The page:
Something on Laozi and Tao Te Jing1£®Introduction: Life experiences of Laozi, his masterpiece Tao Te Jing and DaoismLaozi( originally named ¡°Li Er¡± ), is considered as the author of Tao Te Jing and the founder of Daoism. He lived during Zhou dynasty (ca. 11th century BC – 256 BC), and acted as the head of the state library.
It is said that after consulting Laozi about etiquette, Confucius likened him to a ¡°Dragon¡±. His true identity can not be determined and his real born year is also ambiguous. Si Maqian, a famous historian in Han dynasty, referred to Laozi in his book as a ¡°Yinjunzi¡±, meaning ¡°the gentleman who left no trace¡±. In Chinese ancient stories, Laozi¡¯s age also remained uncertain, varying from 160 to 200 years. It was said that his long life was the result of his practicing Dao. As one of the greatest Chinese ancient philosopher of pre-Qin period, he has his own special values on nature, human life, society, and the cosmos. He and his masterpiece, Tao Te Jing, have a far-reaching influence on the world over later periods. The literal meaning of Tao Te Jing¡¯s title is ¡°way virtue book¡±.
The text consists of 81 short, poetic chapters. Many different translations and interpretations of Tao Te Jing exist because the text can be explained in multiple ways. Laozi and later Zhuangzi established a religious group called ¡°Daoism¡±.
Daoists have some mystical experience– an experience of the indescribable oneness of everything. Instead of using Dao to refer to a kind of moral guiding, Laozi takes it as a divine being, just like the model of Buddha or the mystical creator ¨C God. He challenges positive views partly by exhibiting a system of negative Dao. That famous opening line of Tao Te Jing is followed by a less noticed parallel-¡°The Dao that can be followed is not the eternal Dao. The name that can be named is not the constant name.¡±(Tao Te Jing, fragments from Chapter1) 2.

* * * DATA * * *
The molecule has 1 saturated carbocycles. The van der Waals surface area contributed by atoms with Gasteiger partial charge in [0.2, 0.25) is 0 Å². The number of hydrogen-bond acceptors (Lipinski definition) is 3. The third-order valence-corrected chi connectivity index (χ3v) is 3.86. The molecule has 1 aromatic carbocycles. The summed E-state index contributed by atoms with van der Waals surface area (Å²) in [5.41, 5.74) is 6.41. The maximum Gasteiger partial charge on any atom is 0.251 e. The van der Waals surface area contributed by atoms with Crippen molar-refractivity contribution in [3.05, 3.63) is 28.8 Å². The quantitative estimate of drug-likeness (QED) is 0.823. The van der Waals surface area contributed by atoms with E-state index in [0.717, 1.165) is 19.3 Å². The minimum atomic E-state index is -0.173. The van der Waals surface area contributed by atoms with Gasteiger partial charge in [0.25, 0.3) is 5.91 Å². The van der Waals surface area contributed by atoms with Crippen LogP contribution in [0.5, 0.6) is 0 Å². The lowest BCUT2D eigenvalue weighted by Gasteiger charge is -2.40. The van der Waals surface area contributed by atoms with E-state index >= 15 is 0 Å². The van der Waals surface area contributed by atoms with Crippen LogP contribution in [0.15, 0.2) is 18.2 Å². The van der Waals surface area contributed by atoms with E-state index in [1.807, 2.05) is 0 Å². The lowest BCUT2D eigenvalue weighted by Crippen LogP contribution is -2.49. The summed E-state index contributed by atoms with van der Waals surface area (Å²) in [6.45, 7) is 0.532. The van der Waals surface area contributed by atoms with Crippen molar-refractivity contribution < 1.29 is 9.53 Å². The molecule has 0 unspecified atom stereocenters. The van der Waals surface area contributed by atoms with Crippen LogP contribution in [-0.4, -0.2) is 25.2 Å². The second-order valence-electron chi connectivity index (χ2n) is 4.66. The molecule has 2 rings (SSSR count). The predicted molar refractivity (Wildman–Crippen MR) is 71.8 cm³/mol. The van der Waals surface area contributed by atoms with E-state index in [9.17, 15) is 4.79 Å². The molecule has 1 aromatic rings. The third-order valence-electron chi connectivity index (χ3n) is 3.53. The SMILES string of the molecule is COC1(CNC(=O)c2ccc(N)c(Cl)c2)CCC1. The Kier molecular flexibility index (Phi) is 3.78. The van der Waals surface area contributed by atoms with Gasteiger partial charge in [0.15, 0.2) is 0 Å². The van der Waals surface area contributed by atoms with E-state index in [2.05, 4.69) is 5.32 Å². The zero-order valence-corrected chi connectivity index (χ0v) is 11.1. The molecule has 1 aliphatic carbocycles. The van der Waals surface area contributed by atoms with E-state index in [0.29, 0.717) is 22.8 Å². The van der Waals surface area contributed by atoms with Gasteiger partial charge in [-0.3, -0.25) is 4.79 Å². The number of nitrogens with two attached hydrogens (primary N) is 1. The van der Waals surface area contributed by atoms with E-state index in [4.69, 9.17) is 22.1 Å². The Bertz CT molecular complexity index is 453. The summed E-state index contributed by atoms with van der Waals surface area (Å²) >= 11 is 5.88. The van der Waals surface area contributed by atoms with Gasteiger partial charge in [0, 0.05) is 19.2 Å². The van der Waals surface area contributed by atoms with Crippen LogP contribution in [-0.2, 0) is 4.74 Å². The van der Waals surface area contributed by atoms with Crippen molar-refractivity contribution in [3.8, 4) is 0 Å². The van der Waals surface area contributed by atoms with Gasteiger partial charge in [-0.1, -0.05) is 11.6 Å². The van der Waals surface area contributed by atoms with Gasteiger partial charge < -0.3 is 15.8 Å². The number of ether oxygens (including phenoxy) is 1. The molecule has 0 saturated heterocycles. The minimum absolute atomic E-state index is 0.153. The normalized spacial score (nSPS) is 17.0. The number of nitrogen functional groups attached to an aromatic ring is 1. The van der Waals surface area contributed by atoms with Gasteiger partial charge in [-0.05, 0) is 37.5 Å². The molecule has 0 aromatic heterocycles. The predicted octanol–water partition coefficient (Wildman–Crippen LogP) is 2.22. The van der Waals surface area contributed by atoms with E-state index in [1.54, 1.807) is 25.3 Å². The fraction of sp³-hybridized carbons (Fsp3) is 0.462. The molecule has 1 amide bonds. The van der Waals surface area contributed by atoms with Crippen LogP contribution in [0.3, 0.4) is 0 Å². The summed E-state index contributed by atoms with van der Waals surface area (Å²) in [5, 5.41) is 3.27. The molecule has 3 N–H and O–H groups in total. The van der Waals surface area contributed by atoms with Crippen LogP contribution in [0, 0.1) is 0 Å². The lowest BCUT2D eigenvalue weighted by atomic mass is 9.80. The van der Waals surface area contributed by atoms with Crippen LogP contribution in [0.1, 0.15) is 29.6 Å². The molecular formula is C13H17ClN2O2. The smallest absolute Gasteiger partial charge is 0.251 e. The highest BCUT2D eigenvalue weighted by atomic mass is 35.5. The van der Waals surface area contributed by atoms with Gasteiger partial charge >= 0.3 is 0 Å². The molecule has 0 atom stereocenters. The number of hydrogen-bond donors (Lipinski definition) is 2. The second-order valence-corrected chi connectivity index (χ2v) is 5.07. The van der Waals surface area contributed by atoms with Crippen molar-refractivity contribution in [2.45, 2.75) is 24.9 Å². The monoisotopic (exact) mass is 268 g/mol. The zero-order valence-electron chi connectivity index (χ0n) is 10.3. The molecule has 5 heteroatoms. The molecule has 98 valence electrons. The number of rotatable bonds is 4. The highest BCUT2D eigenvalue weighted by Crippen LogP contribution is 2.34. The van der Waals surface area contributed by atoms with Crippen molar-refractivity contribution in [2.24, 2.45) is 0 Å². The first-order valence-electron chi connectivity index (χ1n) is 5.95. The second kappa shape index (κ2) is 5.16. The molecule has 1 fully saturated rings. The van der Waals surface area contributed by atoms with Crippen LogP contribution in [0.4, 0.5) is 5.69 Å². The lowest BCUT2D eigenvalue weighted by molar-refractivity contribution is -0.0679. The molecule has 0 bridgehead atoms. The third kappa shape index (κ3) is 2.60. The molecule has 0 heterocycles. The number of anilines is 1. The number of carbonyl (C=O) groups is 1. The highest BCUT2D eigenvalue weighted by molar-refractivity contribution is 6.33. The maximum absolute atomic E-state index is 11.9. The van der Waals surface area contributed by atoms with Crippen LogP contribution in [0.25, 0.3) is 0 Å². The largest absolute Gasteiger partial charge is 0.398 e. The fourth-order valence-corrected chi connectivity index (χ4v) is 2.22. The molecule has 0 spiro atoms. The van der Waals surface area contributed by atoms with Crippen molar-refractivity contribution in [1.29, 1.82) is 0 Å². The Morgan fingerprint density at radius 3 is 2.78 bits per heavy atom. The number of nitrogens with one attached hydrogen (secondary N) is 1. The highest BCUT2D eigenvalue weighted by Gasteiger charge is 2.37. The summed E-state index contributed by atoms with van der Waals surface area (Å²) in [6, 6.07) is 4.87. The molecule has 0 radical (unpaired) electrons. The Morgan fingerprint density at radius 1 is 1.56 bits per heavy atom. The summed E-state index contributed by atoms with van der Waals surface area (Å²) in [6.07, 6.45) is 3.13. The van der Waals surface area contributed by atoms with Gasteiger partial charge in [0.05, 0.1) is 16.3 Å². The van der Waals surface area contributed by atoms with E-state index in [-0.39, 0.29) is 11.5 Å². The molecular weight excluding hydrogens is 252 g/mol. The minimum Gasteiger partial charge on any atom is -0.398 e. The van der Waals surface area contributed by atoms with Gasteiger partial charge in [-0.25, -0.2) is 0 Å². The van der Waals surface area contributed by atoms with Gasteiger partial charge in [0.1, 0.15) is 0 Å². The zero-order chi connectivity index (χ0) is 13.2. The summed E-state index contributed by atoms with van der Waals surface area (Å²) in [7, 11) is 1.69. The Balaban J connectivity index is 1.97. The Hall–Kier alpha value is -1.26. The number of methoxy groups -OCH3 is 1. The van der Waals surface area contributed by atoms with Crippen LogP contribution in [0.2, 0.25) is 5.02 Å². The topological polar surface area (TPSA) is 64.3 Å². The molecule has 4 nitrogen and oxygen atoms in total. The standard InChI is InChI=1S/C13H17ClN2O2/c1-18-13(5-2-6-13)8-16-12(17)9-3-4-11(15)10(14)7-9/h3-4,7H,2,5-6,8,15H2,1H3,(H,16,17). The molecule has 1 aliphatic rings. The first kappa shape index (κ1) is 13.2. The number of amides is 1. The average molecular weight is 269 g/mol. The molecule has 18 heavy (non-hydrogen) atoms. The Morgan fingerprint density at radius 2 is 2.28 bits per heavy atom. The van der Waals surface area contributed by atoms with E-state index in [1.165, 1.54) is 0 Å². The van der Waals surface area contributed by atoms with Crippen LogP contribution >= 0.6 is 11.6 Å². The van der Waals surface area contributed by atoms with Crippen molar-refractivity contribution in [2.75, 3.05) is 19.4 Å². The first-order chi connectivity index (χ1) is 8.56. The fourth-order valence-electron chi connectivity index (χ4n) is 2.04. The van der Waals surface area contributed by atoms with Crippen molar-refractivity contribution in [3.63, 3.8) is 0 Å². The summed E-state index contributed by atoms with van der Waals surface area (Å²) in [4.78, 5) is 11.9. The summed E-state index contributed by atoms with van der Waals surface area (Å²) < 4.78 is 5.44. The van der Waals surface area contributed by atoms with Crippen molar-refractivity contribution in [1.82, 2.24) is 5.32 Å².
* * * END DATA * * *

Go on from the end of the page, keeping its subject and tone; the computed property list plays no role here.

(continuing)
Laozi¡¯s ideas on human beingLaozi believed that it was better to adapt oneself spontaneously to the environments of life than to force, to worry, or to try to hold on something. He has high opinion of simplicity, integrity, compassion, and modesty. We normally value activity, dominance, the upper position, strength and upstanding rigidity. Laozi urges us to see the value of passivity, weakness, the lower position, and receptive yielding. He insists on living according to the way of ¡°Wu Wei¡± (without striving), like bending reeds in the wind. Or, like Laozi himself phrased it: ¡°What gives way, will be whole. What bends, will straighten.
¡±(Tao Te Jing, fragments from Chapter22), ¡°Act without striving and nothing will be out of balance¡± (Tao Te Jing, Chapter 3). The original, Chinese text of the quotations reads ¡°Qu ze quan, wang ze zhi. Wa ze ying, bi ze xin¡± (from Chapter 22) and ¡°Wei wu wei, ze wu bu zhi¡± (from Chapter 3).In contrast to Confucius' idea of "Man is superior to woman¡±, Laozi emphasizes the importance of the female and "draws sustenance from the mother".
He treats the female.